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The Dodd-Frank Wall Street Reform and Consumer Protection Act (Dodd-Frank) directs regulators to police the swaps markets more closely. In December 2010, the US Commodity Futures Trading Commission (CFTC) announced its planned criteria for classifying firms as swap dealers—and thus subjecting them to enhanced oversight. Dodd-Frank states that a swap dealer means any person who (i) holds itself out as a dealer in swaps, (ii) makes a market in swaps, (iii) regularly enters into swaps with counterparties as an ordinary course of business for its own account, or (iv) engages in any activity causing itself to be commonly known in the trade as a dealer or market maker in swaps. The December 2010 proposed rulemaking sought to provide clarity on how the CFTC would interpret that statutory definition. One key element of the proposed rulemaking was a de minimis exemption: the rules would not apply to firms with swaps trading volumes of less than $100 million over a 12-month period. 

The wide net cast by the CFTC’s proposed definition and the de minimis threshold sparked concern among energy companies and large commodity traders that use swaps to hedge against market risks. These firms are not traditionally considered swap dealers and do not hold themselves out as dealers. Yet, under the initial CFTC swap dealer definition, they would be subjected to a host of new prescriptive regulations relating to their swap transactions-regulations that extend well beyond the intent of the statute.

The Working Group of Commercial Energy Firms commissioned NERA to assess the risks of defining swap dealer in such a broad fashion that it would subject entities not traditionally considered dealers to the new regulations. NERA Vice President Kurt G. Strunk and former Vice President Dr. Sharon Brown-Hruska focused on identifying and quantifying the costs, benefits, and risks of the proposed CFTC swap dealer definition. In terms of costs, NERA’s study reviewed in detail the tasks that swap dealers would be required to perform under the Dodd-Frank law and gathered detailed estimates of the costs of performing those tasks. NERA’s experts backcast the compliance cost that would have been required to meet the proposed capital and margin requirements facing swap dealers, had those rules been in place historically. Once Dr. Brown-Hruska and Mr. Strunk aggregated the various costs newly regulated swap dealers would face, it became clear that the proposed rules would be very costly for firms that are not traditionally considered to be swap dealers.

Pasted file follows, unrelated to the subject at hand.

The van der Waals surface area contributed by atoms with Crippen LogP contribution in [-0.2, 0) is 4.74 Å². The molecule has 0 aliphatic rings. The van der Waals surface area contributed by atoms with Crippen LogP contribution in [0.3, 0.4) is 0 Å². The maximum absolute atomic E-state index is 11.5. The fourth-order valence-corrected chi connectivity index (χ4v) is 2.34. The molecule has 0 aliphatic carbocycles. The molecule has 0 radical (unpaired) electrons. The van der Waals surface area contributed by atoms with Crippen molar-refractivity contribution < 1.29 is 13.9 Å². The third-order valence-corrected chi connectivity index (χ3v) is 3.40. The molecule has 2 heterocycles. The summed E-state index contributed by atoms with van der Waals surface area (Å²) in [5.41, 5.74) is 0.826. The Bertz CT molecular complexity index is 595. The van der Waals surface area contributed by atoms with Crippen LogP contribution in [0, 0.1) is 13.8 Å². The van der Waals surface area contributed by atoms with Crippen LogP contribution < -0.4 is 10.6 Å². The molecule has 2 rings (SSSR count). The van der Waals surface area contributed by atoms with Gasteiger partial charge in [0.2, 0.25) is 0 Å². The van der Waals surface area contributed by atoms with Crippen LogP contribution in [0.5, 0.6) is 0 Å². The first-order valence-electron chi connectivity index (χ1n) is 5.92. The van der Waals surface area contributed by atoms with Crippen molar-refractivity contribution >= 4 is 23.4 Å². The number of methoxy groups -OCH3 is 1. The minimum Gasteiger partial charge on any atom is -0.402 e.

NERA’s analysis of the potential benefits of regulating these firms as swap dealers revealed that many of the benefits of Dodd-Frank were in the legislation itself and did not depend on the CFTC’s regulating more companies as swap dealers. For example, Dodd-Frank seeks to improve the functioning of the energy swap markets by creating more price transparency through the required reporting of all transactions. Regulating more companies as swap dealers would not have any additional effects on price transparency.
In terms of potential risks from the proposed swap dealer definition, the largest risk identified by NERA’s experts was the danger that the high cost of compliance would drive all dealers out of the energy swap markets except for the biggest too-big-to-fail banks. In this regard, NERA’s experts found that the proposed definition would harm, not help, users of energy swaps, because it would increase concentration and drive out physical players who compete with the large banks and whose physical knowledge contributes positively to price discovery. This would be very harmful for swap users and ultimately for US energy consumers.

NERA’s overall analysis of all the costs, benefits, and risks showed that there really was no rationale for taking as expansive an approach to swap dealer definition as the CFTC did in its initial rulemaking.

On 18 April 2012, the CFTC and the Securities and Exchange Commission announced their final joint rulemaking. In place of the initial rulemaking’s $100 million de minimis threshold for swap dealers, the final rule sets a threshold of up to $8 billion for most asset classes as an initial phase-in. The threshold is scheduled to decline to $3 billion over a three-year period. The final rule also adds explicit provisions for swaps that are used to hedge market risks. Those trades will not count toward the threshold that triggers the swap dealer designation.  Consequently, many of the physical energy firms that would have qualified as swap dealers under the CFTC’s initial proposal will not be subjected to regulation as swap dealers under the final rule.

NERA’s study was the only empirical study put forth on the CFTC record to directly address the implications of regulating firms not traditionally considered to be dealers as dealers. The CFTC’s significant reversal of course on its plan to regulate physical energy firms not traditionally considered to be dealers reflects an implicit recognition of the arguments and evidence put forth by NERA’s experts on the effects of such expansive and prescriptive regulations.